Health care delivery is moving beyond the walls of Tufts Medical Center, according to Jeffrey Kuvin, MD , Associate Chief Medical Officer for Graduate Medical Education and Director of Cardiovascular Education and Fellowship Training.
Home monitoring and tele-management systems that facilitate the care and assessment of patients outside Tufts Medical Center are becoming more commonplace. However, medical training has consistently lagged behind in this area.
In response to this critical need, The CardioVascular Center has created a unique education and research award that will fund the disease management training of a cardiovascular fellow in non-traditional clinical settings.
“Through this award, the next-generation of cardiologists will learn how to improve the quality of healthcare delivery,” explained Dr. Kuvin. “Trainees will be taught how to manage disease processes in the home as well as the primary and tertiary healthcare systems.”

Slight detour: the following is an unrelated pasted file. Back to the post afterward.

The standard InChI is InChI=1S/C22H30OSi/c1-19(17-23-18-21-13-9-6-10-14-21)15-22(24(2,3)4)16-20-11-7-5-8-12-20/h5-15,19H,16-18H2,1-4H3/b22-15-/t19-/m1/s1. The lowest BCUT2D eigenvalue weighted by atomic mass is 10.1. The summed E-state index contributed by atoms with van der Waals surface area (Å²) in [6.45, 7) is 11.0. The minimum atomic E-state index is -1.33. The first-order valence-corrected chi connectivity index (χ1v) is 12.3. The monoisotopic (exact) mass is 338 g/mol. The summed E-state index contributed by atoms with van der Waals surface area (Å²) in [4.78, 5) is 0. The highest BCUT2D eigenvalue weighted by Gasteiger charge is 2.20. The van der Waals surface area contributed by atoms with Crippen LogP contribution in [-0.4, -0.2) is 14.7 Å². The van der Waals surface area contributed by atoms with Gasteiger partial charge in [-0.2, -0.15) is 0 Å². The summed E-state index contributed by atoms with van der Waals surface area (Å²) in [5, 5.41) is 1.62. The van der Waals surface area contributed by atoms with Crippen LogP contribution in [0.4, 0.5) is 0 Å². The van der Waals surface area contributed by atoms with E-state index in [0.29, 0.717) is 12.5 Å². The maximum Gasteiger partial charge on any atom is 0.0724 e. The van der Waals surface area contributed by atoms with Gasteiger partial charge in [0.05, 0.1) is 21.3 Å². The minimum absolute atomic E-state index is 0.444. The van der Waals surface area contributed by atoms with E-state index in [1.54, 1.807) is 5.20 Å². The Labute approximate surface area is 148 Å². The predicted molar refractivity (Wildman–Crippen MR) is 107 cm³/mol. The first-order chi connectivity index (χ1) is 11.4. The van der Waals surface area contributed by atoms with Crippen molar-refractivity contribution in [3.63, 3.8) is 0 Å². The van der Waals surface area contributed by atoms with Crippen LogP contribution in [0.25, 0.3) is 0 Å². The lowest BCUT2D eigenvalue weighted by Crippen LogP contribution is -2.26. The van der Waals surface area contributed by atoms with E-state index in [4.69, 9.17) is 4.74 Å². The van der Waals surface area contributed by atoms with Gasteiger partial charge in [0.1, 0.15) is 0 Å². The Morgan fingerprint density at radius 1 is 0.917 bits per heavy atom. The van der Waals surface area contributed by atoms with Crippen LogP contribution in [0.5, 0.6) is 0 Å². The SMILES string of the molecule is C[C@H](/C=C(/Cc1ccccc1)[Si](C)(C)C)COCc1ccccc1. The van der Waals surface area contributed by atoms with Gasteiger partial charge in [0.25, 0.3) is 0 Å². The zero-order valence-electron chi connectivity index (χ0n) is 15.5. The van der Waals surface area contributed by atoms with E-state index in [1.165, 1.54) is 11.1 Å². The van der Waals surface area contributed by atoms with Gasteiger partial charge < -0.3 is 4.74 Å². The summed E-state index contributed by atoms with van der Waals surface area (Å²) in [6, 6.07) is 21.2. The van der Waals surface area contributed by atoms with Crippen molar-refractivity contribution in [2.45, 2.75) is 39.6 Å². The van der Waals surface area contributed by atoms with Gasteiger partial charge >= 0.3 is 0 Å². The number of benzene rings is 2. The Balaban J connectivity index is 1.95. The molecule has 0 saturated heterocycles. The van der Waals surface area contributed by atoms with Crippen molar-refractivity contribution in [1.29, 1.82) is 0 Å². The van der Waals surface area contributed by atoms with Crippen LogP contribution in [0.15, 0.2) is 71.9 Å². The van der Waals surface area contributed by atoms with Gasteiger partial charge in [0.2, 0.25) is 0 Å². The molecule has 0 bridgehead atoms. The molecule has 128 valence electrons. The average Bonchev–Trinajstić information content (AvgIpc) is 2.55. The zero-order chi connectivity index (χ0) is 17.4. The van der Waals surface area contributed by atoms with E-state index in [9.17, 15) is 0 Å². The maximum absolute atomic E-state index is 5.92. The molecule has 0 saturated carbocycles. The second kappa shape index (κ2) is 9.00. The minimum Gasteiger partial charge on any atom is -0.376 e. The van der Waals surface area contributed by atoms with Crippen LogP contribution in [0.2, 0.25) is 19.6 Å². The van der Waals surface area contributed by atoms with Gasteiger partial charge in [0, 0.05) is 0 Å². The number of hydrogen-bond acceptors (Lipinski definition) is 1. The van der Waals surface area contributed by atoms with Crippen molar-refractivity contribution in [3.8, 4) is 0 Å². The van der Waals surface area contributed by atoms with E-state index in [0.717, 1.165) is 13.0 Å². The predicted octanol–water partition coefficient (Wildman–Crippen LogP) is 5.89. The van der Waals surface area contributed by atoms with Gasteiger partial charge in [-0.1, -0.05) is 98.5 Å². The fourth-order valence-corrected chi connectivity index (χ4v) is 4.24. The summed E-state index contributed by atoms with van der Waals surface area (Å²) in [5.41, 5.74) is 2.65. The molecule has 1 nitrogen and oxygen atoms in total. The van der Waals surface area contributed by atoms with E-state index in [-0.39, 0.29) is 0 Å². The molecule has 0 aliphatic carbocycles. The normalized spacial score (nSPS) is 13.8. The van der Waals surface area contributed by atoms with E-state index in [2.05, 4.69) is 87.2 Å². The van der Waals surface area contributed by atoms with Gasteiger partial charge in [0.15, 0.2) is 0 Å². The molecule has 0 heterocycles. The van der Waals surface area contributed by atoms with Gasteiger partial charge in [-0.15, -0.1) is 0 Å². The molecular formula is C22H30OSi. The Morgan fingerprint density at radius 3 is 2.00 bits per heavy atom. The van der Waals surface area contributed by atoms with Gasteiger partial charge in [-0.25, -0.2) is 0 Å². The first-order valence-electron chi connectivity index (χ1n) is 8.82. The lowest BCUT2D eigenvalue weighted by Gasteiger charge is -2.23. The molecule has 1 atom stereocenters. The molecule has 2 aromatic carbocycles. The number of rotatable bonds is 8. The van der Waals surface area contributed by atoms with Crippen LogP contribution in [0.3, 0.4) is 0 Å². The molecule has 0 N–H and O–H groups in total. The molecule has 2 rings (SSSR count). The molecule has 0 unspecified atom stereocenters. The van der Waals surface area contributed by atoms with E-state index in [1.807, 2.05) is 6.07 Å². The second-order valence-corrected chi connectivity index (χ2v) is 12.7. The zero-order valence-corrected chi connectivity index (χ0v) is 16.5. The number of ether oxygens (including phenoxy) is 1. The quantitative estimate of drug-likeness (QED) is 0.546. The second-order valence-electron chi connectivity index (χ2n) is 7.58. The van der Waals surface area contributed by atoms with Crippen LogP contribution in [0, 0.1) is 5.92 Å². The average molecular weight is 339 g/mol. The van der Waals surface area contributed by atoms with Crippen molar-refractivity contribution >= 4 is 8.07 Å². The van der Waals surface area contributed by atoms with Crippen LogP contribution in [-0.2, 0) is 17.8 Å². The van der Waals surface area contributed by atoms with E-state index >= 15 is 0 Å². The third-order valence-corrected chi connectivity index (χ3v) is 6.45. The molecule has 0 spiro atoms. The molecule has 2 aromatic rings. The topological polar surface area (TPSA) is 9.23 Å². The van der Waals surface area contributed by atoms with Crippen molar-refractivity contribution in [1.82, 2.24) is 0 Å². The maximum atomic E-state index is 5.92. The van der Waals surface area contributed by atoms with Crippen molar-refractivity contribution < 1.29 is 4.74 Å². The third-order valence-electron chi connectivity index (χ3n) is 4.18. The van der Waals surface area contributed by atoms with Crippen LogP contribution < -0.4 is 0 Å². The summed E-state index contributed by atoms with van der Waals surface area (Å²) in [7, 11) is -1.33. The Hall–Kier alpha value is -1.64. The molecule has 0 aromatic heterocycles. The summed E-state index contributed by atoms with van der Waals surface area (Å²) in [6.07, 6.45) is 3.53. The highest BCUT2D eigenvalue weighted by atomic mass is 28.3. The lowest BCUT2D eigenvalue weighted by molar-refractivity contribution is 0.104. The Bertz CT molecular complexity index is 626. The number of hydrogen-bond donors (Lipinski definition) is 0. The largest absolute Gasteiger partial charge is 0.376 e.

Through our affiliation with New England Quality Care Alliance (NEQCA), fellows will network with primary care physicians and cardiologists throughout the community to assess and improve disease management programs. This type of care-delivery model is especially important for patients with chronic diseases, such as heart failure, one of the leading causes of hospital admission and readmission.
The new fellowship education and research program will support Tufts Medical Center’s teaching mission and continue the efforts of our Specialized Primary and Networked Care in Heart Failure (SPAN-CHF) disease management program. This program has produced significant benefits in heart failure patients, including improved clinical outcomes and reducing the need for repeat hospitalization.
The award will be funded by a grant from the Worcester-based Hermann Foundation. This generous first time gift would not have been possible without the advocacy of Anthony Froio, Vice Chairman of Tufts Medical Center’s Board of Governors.